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Cunninghamia lanceolata, the China Fir.
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From Brooklyn, I drop through Oaks Bottom to the Springwater Trail, passing by the tadpole pond and listening to a chorus of frogs.  There are plenty of small birds flitting around that might tempt me to stop for a shot, but with just the cellphone I know it’s not worth it.

A few miles later I cross back to the west side over the Sellwood Bridge, huff and puff my way up through the Sellwood Bridge, and pause at the top for another arresting view of Mount Hood.  Along the way I zip past a group of four older riders, and then let them pass me again when I stop for the photo.

As I pass them again a few minutes later one of them brings a smile to my face when he says I’m being stopped for a random drug test.

Looking east at Mounts Tabor and Hood, from Riverview Cemetery.
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All of the remaining trees on today’s list are in the lumpy northern outskirts of Hillsboro, south of Council Crest.  I don’t cover much distance in the next few miles, but I see some beautiful and unfamiliar territory as I went through the small, twisted streets here.  The next tree up is this tall Blue Atlas Cedar.

And, looking at this tree, I see I must have been wrong in the Atlas Cedar I thought I saw last time.  It looks nothing like this tree.  The guide is confusing here too - it lists both the Atlas Cedar and Blue Atlas Cedar, but as the same species - so maybe they’re cultivars.  In any case, I’m sure about this one.  Among other things, it’s blue.

Will the real Blue Atlas Cedar please stand up?
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Cedrus Atlanticus, a native of Morocco and northern Algeria.
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Blue Atlas Cedar.
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Blue Atlas Cedar.
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The next two trees, a Lacebark Pine and Bald Cypress, are a big disappointment.  Assuming that they’re indexed correctly in the guide, they’re not viewable without a private showing.  They must be buried somewhere in the middle of a large private woodland that takes up the better part of a city block.  Frustrating, because each is the only instNce of its species in the guide.  Nothing to be done but drop them from the Quest.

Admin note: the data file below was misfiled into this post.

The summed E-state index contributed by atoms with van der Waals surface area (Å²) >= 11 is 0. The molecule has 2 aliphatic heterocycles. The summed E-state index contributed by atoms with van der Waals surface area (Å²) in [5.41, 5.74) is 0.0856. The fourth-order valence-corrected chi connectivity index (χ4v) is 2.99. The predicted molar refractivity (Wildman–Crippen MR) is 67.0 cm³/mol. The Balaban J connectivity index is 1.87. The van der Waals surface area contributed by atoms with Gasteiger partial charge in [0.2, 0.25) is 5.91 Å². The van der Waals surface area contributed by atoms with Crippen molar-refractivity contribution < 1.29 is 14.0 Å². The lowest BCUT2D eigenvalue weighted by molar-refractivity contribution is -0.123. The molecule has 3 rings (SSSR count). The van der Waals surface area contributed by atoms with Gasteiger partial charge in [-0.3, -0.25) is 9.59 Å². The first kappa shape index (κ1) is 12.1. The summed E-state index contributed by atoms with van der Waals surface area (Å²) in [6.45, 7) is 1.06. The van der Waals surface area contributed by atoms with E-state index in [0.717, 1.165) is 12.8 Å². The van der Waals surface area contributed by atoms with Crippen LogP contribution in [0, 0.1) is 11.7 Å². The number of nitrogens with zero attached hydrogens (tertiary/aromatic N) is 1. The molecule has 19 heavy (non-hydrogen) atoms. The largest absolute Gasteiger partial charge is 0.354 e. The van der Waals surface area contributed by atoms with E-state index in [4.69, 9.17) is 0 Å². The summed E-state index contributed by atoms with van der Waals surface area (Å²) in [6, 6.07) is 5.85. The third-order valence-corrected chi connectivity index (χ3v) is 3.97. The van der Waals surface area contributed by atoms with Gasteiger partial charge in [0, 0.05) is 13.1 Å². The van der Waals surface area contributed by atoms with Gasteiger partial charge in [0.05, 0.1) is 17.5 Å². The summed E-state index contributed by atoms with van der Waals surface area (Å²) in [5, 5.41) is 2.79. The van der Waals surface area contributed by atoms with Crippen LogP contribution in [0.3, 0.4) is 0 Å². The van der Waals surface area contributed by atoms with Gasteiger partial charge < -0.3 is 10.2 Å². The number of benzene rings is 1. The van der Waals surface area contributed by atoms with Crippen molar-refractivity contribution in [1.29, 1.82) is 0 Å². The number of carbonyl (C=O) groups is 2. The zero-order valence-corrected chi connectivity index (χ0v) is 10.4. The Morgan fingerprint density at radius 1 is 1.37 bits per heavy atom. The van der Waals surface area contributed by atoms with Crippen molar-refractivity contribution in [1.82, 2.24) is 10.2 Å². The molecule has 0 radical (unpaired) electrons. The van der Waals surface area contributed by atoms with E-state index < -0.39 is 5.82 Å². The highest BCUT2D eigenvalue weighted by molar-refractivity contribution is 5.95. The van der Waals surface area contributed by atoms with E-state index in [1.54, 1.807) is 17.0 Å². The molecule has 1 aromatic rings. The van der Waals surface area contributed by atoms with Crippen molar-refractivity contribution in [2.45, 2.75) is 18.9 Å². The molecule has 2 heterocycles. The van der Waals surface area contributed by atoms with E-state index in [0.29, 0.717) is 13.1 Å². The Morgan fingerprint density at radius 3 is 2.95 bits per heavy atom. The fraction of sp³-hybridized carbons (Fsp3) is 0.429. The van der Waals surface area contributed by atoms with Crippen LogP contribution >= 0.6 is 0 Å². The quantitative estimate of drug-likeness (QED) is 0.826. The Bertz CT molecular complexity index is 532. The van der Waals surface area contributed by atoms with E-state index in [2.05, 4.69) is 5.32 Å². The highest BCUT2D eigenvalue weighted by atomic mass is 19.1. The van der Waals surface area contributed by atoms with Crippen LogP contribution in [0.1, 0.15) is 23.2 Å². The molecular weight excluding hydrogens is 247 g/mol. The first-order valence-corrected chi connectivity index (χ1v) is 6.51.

At least I can console myself though with a pretty ride through these unfamiliar hills, climbing along Vermont Creek.

Why didn’t dad build me one of these? What a terrific treehouse, with the trunk of this huge tree skewering it.
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Which reminds me - I’d better get training if I want to compete in the California Alps Death Ride this year.
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The final trees of the day are all clustered within a block of each other, on Dosch Park Lane.  It’s a beautiful neighborhood, and one I’ll be returning to later when the deciduous trees leaf out.  There’s a cluster of heritage trees here.

First up is this tall Ponderosa Pine.  No stranger of course, since it’s a predominant species in central Oregon - but very impressive standing tall and isolated beside a city street here.

Tree #130 in the inventory, this Ponderosa Pine is listed as 125 feet tall. They can be twice this height in the wild.
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It’s easy to see how the Ponderosa Pine got its name.
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Right next door is tree #144 in the inventory: a 104 foot tall Eastern White Pine (Pinus strobes).